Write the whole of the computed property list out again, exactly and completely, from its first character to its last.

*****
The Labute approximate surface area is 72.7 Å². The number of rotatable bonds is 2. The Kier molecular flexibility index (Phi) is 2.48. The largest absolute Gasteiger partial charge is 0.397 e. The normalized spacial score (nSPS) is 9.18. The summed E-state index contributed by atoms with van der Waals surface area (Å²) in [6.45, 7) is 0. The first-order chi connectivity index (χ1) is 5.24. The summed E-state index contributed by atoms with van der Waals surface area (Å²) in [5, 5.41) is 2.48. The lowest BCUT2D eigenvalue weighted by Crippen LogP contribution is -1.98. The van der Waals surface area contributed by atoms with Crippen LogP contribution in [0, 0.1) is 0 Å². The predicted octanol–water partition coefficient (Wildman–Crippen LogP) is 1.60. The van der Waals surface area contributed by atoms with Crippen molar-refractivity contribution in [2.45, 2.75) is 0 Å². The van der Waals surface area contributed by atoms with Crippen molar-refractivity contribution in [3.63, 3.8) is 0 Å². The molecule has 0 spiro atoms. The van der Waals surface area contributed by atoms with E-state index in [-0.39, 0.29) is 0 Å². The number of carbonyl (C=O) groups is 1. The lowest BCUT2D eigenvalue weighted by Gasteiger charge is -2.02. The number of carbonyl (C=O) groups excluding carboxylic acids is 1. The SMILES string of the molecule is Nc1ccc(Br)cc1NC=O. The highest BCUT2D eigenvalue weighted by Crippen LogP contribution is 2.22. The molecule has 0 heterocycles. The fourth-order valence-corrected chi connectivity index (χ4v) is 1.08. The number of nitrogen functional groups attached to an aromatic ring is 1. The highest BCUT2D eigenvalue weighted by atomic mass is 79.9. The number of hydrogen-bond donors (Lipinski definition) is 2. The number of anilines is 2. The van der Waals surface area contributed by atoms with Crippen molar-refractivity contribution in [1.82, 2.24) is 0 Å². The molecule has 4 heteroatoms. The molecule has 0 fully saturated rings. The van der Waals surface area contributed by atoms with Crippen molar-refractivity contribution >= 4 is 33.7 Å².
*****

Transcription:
The Labute approximate surface area is 72.7 Å². The number of rotatable bonds is 2. The Kier molecular flexibility index (Phi) is 2.48. The largest absolute Gasteiger partial charge is 0.397 e. The normalized spacial score (nSPS) is 9.18. The summed E-state index contributed by atoms with van der Waals surface area (Å²) in [6.45, 7) is 0. The first-order chi connectivity index (χ1) is 5.24. The summed E-state index contributed by atoms with van der Waals surface area (Å²) in [5, 5.41) is 2.48. The lowest BCUT2D eigenvalue weighted by Crippen LogP contribution is -1.98. The van der Waals surface area contributed by atoms with Crippen LogP contribution in [0, 0.1) is 0 Å². The predicted octanol–water partition coefficient (Wildman–Crippen LogP) is 1.60. The van der Waals surface area contributed by atoms with Crippen molar-refractivity contribution in [2.45, 2.75) is 0 Å². The van der Waals surface area contributed by atoms with Crippen molar-refractivity contribution in [3.63, 3.8) is 0 Å². The molecule has 0 spiro atoms. The van der Waals surface area contributed by atoms with E-state index in [-0.39, 0.29) is 0 Å². The number of carbonyl (C=O) groups is 1. The lowest BCUT2D eigenvalue weighted by Gasteiger charge is -2.02. The number of carbonyl (C=O) groups excluding carboxylic acids is 1. The SMILES string of the molecule is Nc1ccc(Br)cc1NC=O. The highest BCUT2D eigenvalue weighted by Crippen LogP contribution is 2.22. The molecule has 0 heterocycles. The fourth-order valence-corrected chi connectivity index (χ4v) is 1.08. The number of nitrogen functional groups attached to an aromatic ring is 1. The highest BCUT2D eigenvalue weighted by atomic mass is 79.9. The number of hydrogen-bond donors (Lipinski definition) is 2. The number of anilines is 2. The van der Waals surface area contributed by atoms with Crippen molar-refractivity contribution in [1.82, 2.24) is 0 Å². The molecule has 4 heteroatoms. The molecule has 0 fully saturated rings. The van der Waals surface area contributed by atoms with Crippen molar-refractivity contribution >= 4 is 33.7 Å².